In addition to my role as health committee chair I am a member of the House Committee on Higher Education and Workforce Development. Rep. Michael Dembrow, the higher education chair, has scheduled a similar informational process to which he refers as “Higher Ed 101”. The higher ed committee got into a real issue this week by working HB 2787, a bill to provide in-state tuition to undocumented students who have attended high school in Oregon for three years, graduated from an Oregon high school, and had applied to get on a path to permanent residence or citizenship. You cannot imagine what a fuss such a modest bill caused. This bill is projected to serve less than 40 students in the first year and perhaps 80 during the second year. And it would bring in an additional $400,000 a year to the university budgets. But the hearing was filled with xenophobic testimony warning that passing the bill would signal the end of modern civilization, as we know it. (NOTE: YOU are all “xenophobic” if you for some crazy reason think that giving a tuition break to illegal immigrants is wrong!) But this testimony was balanced by some powerful supporting testimony pointing out the inherent fairness of the proposal and enumerating the potential benefits to Oregon of encouraging these students to get a higher education in Oregon. I expect the bill will pass out of the committee this coming week and pass a floor vote. The tuition equity bill was one of several that caused large crowds to pack the halls of the Capitol. We were particularly worried when we were made aware that a very large rally was planned in opposition to proposed legislation restricting firearms, such as a bill restricting the sale of assault weapons that I am planning on introducing. We were told by our security team that as many as two thousand people, each with a concealed carry permit and carrying weapons, would descend on the Capitol. We were also told that with a concealed carry permit they would be permitted to enter the Capitol. I, for one, am very proud that “the peoples’ building” is wide open, with no security lines to go through and nothing that restricts citizens from wandering the halls. And I love that. But the possible scenarios that we all could imagine were pretty daunting. (Oh the horror! Guns in the Capitol?)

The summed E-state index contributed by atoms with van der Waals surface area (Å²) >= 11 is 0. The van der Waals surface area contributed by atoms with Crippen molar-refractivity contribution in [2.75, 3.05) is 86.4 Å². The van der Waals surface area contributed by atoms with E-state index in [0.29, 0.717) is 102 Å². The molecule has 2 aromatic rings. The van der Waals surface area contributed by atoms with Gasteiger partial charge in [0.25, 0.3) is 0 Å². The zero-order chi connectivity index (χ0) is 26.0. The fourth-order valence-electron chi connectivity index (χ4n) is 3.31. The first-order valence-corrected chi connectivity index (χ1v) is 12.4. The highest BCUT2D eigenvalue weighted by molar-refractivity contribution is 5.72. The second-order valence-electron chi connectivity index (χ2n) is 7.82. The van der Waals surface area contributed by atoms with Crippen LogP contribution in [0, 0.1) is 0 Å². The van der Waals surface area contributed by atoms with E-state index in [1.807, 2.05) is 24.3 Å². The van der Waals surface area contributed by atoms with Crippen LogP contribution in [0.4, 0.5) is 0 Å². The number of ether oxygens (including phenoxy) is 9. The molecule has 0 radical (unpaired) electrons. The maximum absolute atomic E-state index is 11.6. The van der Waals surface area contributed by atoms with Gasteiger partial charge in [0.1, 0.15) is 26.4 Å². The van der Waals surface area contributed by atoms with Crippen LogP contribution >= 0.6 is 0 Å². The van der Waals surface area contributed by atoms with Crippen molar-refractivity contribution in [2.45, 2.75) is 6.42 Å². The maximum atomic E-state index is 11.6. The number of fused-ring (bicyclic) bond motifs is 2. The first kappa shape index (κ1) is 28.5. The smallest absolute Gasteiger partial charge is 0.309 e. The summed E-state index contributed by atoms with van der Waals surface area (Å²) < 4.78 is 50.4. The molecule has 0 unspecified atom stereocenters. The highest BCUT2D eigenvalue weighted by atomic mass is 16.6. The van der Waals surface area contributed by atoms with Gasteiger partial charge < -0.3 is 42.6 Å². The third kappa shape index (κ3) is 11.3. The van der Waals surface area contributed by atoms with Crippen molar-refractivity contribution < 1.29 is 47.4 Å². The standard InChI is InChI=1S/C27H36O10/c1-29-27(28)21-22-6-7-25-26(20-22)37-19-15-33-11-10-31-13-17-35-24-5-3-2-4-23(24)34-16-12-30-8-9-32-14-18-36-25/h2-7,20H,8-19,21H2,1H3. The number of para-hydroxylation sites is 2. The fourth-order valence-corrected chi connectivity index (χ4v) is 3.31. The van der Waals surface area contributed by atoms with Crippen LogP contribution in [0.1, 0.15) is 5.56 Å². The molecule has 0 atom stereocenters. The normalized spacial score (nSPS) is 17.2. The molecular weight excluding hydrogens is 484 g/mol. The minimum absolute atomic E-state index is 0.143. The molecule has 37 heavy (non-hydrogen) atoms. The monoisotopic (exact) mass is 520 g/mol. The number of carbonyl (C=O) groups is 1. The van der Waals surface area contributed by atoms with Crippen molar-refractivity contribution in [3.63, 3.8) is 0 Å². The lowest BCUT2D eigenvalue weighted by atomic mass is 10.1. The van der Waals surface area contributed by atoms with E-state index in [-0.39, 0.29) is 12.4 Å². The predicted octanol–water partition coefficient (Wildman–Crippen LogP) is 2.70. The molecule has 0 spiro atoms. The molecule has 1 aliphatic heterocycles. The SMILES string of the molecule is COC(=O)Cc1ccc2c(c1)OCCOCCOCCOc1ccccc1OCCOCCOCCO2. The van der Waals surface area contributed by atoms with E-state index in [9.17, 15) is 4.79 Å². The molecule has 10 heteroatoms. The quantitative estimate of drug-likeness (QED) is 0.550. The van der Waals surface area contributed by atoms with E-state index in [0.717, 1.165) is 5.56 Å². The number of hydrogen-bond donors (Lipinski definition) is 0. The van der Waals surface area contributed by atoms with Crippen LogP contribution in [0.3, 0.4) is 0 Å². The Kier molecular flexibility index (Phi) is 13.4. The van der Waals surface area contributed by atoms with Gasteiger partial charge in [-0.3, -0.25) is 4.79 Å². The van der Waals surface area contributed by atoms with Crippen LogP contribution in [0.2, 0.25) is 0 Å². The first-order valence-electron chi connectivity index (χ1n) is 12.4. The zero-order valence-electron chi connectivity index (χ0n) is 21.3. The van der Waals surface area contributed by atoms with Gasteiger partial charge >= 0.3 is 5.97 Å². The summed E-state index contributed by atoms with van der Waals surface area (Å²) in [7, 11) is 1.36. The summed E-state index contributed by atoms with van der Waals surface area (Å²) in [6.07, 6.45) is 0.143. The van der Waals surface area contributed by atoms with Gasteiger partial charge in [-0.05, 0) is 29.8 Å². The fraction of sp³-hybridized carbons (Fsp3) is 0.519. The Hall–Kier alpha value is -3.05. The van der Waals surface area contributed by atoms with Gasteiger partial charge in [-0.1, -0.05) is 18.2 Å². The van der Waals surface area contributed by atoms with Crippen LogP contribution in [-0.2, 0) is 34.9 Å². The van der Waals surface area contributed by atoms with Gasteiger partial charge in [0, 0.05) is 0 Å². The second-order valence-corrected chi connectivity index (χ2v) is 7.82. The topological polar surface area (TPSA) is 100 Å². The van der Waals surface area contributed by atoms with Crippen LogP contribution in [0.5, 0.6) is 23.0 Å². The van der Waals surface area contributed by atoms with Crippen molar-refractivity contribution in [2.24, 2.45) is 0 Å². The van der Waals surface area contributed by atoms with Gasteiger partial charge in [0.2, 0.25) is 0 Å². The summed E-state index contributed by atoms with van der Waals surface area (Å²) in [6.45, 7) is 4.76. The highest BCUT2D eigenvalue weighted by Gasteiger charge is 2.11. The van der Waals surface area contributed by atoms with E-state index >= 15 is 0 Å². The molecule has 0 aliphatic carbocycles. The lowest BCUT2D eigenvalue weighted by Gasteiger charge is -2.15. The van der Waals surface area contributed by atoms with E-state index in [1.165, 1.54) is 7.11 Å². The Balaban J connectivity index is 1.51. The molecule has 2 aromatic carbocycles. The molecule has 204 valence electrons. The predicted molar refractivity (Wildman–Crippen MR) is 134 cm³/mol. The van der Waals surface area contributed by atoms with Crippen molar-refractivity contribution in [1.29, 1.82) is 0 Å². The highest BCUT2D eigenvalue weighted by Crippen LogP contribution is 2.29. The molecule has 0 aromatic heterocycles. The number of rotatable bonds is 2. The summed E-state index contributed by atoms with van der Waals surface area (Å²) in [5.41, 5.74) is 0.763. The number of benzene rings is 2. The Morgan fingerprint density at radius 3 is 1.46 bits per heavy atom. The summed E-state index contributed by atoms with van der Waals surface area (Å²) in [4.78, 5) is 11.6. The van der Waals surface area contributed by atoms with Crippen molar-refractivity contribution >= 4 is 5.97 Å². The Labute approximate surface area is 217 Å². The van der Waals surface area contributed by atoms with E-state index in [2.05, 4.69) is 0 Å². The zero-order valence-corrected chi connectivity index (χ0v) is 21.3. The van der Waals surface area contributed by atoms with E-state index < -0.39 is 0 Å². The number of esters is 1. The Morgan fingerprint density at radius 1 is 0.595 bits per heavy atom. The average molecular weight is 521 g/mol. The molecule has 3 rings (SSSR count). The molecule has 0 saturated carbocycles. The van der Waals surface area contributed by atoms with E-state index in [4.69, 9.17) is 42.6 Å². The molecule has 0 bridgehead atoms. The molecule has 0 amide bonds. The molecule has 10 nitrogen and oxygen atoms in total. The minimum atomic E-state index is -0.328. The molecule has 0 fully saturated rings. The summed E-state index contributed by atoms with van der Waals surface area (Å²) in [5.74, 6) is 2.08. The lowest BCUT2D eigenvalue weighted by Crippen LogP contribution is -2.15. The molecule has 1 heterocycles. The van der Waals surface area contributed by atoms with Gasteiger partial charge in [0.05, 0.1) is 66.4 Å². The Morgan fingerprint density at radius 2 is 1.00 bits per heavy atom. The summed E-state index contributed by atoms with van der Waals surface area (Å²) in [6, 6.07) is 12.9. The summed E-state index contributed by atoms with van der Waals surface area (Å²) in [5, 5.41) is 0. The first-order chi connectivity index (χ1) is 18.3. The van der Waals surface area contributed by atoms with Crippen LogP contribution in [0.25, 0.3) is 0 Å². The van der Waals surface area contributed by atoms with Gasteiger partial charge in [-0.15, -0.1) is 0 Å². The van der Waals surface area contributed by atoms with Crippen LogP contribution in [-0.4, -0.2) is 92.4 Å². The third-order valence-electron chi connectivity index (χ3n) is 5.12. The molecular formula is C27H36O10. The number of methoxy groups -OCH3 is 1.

The building is usually guarded by a small state police contingent and by a few retired state troopers who monitor the hearing rooms. We were briefed on the security procedures, and most carried on with business as usual, with extra troopers in the building and in full sight. And what happened was nothing at all out of the ordinary. Two to three hundred peaceful demonstrators were out on the mall making their political statement. (Actually it was closer to 1,500 according to the State Police and The Capitol is very well protected, and with far more police than any kids in our schools get.) I am sure several visited the building without incident and mixed with several other demonstrations going on in the building, including a large contingent of Oregon Public Health Association members, whom I assume were armed only with the justice of their causes.